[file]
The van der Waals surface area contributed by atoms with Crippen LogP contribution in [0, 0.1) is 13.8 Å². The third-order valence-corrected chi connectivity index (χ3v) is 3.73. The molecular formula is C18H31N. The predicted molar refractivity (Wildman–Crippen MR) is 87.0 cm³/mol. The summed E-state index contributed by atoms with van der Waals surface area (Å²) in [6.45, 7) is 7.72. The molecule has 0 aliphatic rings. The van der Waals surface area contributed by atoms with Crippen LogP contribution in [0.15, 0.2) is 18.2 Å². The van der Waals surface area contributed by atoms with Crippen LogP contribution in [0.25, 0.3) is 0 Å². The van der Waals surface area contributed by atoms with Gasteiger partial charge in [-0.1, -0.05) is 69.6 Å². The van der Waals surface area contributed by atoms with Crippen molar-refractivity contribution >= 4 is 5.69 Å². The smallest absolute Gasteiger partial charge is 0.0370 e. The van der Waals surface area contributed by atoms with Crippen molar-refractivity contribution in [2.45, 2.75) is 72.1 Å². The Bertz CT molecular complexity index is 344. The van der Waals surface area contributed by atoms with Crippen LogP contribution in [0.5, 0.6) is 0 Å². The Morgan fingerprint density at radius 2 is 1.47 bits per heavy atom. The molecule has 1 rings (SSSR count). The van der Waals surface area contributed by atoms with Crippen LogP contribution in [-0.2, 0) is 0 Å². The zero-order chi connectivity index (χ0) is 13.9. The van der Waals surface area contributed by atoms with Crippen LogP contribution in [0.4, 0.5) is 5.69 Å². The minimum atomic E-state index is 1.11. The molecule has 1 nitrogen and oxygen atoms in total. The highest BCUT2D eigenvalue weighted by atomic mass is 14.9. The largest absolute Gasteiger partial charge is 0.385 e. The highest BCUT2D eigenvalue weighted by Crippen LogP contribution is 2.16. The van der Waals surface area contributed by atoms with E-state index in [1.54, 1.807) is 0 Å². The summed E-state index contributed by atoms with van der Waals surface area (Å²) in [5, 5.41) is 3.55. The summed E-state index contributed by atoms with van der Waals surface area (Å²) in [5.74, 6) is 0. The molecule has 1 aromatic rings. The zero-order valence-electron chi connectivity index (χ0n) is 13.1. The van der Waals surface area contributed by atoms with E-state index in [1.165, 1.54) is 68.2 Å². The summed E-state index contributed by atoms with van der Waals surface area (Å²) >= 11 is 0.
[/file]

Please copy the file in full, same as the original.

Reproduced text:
The van der Waals surface area contributed by atoms with Crippen LogP contribution in [0, 0.1) is 13.8 Å². The third-order valence-corrected chi connectivity index (χ3v) is 3.73. The molecular formula is C18H31N. The predicted molar refractivity (Wildman–Crippen MR) is 87.0 cm³/mol. The summed E-state index contributed by atoms with van der Waals surface area (Å²) in [6.45, 7) is 7.72. The molecule has 0 aliphatic rings. The van der Waals surface area contributed by atoms with Crippen LogP contribution in [0.15, 0.2) is 18.2 Å². The van der Waals surface area contributed by atoms with Crippen LogP contribution in [0.25, 0.3) is 0 Å². The van der Waals surface area contributed by atoms with Gasteiger partial charge in [-0.1, -0.05) is 69.6 Å². The van der Waals surface area contributed by atoms with Crippen molar-refractivity contribution >= 4 is 5.69 Å². The smallest absolute Gasteiger partial charge is 0.0370 e. The van der Waals surface area contributed by atoms with Crippen molar-refractivity contribution in [2.45, 2.75) is 72.1 Å². The Bertz CT molecular complexity index is 344. The van der Waals surface area contributed by atoms with Crippen LogP contribution in [0.5, 0.6) is 0 Å². The Morgan fingerprint density at radius 2 is 1.47 bits per heavy atom. The molecule has 1 rings (SSSR count). The van der Waals surface area contributed by atoms with Crippen LogP contribution in [-0.2, 0) is 0 Å². The zero-order chi connectivity index (χ0) is 13.9. The van der Waals surface area contributed by atoms with Crippen LogP contribution in [0.4, 0.5) is 5.69 Å². The minimum atomic E-state index is 1.11. The molecule has 1 nitrogen and oxygen atoms in total. The highest BCUT2D eigenvalue weighted by atomic mass is 14.9. The largest absolute Gasteiger partial charge is 0.385 e. The highest BCUT2D eigenvalue weighted by Crippen LogP contribution is 2.16. The van der Waals surface area contributed by atoms with E-state index in [1.54, 1.807) is 0 Å². The summed E-state index contributed by atoms with van der Waals surface area (Å²) in [5, 5.41) is 3.55. The summed E-state index contributed by atoms with van der Waals surface area (Å²) in [5.74, 6) is 0. The molecule has 1 aromatic rings. The zero-order valence-electron chi connectivity index (χ0n) is 13.1. The van der Waals surface area contributed by atoms with E-state index in [1.165, 1.54) is 68.2 Å². The summed E-state index contributed by atoms with van der Waals surface area (Å²) >= 11 is 0.